In order for a network to turn into a real organization, it will need to have a space to breathe and percolate, like a social network – but it will also require individual attention being given to each person, to discuss the organizing they are doing in their own locale, or to help give them some ideas and get them started.
A party born over the Internet will tend to struggle with the fact that, at first, virtually none of its members live in the same place.
This will at first make the online conversations seem completely divorced from any practical reality. It doesn’t, however, have to stay that way.
Members who have been in past movements and groups, and who know how to organize, can begin by organizing more people into the party locally. They can also, however, play a critical role in training and building up the confidence in other members to do the same.
Building something when you are literally the sole member where you live feels initially insurmountable. The first thing you have to get over is the fact that it takes effort, it’s a process which occurs over time, and that whether you feel confident or not right now, it’s necessary to resolve that you will attain the confidence you need to do this.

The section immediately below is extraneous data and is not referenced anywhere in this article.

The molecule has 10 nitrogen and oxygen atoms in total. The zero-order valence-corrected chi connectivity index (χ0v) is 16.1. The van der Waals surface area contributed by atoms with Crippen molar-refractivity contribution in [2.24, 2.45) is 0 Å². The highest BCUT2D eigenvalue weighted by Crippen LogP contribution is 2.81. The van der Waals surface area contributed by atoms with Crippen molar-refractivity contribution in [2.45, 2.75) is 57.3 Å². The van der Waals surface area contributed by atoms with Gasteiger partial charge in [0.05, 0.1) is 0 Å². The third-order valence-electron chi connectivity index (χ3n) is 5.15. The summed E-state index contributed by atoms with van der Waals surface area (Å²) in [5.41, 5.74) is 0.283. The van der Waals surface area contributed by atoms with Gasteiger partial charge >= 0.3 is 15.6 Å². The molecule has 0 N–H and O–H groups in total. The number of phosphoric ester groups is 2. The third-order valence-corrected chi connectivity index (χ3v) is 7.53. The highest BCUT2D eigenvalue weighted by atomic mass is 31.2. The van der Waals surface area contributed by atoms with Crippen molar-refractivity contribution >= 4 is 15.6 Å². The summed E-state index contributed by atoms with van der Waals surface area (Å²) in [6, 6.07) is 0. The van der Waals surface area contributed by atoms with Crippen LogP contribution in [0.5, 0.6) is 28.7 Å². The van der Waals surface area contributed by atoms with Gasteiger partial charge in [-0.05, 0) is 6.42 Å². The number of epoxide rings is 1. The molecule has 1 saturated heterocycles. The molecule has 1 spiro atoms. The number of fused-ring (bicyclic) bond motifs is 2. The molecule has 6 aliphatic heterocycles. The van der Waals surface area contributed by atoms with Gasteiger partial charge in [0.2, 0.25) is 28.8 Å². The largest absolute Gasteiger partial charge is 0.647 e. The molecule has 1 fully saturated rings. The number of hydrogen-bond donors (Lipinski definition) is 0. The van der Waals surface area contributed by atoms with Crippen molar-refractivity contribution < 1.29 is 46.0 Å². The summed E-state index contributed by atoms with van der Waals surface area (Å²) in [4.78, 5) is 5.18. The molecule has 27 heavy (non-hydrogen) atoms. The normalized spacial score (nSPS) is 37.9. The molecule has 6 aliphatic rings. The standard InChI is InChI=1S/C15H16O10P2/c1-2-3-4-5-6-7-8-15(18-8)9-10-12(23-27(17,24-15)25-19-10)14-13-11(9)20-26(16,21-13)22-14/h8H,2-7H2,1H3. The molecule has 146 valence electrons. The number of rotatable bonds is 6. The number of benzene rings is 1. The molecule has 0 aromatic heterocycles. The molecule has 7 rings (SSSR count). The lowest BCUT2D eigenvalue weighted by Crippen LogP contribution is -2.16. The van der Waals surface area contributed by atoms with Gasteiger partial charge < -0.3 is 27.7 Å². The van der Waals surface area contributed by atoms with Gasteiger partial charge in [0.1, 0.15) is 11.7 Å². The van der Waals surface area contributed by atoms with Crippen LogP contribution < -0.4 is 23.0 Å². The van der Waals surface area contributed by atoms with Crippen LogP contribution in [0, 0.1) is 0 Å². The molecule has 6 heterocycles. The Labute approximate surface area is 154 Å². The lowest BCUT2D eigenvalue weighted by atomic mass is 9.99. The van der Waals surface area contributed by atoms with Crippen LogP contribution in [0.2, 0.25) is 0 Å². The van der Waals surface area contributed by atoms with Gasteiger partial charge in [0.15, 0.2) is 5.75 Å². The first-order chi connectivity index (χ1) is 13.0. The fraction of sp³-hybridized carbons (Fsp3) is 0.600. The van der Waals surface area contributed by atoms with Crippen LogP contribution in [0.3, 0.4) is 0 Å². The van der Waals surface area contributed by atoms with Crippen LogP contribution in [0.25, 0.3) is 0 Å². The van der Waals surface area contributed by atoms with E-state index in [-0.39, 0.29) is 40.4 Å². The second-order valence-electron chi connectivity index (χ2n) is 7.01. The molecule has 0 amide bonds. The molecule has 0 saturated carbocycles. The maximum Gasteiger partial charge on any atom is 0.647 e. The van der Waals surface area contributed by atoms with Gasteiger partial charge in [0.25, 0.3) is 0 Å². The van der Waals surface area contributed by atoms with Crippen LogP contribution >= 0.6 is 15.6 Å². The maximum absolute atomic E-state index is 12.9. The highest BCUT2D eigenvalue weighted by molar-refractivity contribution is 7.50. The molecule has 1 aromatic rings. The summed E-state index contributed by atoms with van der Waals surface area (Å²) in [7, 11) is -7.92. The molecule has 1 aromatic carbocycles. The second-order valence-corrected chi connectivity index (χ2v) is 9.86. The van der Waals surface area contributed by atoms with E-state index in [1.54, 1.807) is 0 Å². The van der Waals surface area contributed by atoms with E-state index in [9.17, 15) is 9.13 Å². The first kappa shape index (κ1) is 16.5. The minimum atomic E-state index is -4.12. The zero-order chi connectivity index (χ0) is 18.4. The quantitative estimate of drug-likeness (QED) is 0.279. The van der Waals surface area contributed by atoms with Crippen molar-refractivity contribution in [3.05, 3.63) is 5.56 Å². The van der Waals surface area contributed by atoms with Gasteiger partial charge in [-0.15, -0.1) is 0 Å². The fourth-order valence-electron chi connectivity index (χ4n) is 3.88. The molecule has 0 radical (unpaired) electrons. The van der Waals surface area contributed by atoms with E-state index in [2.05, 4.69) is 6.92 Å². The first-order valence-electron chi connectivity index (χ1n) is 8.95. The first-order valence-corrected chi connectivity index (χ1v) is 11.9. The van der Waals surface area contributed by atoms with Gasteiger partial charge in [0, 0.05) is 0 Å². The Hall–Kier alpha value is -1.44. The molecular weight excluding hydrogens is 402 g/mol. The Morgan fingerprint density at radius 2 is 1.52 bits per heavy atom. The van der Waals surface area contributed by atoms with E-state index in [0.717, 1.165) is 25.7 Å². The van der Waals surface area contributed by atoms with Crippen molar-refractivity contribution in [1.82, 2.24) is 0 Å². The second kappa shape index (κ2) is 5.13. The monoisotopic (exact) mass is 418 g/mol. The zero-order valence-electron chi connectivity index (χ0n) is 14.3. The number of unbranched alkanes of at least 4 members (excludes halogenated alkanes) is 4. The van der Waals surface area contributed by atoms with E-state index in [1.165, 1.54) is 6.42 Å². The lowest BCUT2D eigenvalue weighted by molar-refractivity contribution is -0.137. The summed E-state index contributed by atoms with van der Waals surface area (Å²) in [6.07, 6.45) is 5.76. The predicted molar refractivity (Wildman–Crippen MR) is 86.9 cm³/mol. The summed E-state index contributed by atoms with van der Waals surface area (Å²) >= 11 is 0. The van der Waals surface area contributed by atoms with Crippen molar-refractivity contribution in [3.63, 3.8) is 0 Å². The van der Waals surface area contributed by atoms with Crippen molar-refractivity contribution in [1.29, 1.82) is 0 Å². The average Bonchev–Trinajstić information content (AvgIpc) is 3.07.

Building a scene around you yourself can involve several approaches – coalitions, socializing, getting to know whatever groups are around, getting active in the more apolitical activities of your community.
However, the fortunate thing is, our organization is founded around pursuing a method which can give you an audience and a following in virtually any community –running for office.
Yes, you might have to run for office. In fact, if you are the only member in your locale, it is probably the best possible thing you could do to get your initial base of meeting people and developing social and political connections.
Preparing for this – whether you run for office, or choose a less daunting route like building a solidarity network or political discussion group – involves some rather personal considerations, which might not seem organizational, but are actually critical to organizing.
Sometimes organizing takes resources. Your personal economic situation might be something you have to focus on.
If you’re running or office, you will need speaking confidence – if not enough confidence to speak in front of a crowd, then at least enough confidence to make a basic case for yourself and for socialism when you knock on people’s doors. You will need confidence in your political informedness, your articulation of socialist concepts, and local politics awareness. It takes asking people what’s going on locally, it takes learning and discussing online, it takes reading books, it takes practicing talking about these things with friends, or on phone calls, or whatever.
You will need to figure out where it fits in your life – do you really have time to do this? Is there a way you could make time? If there isn’t, is there some way you could contribute to the cause in a fashion that is suitable to your situation?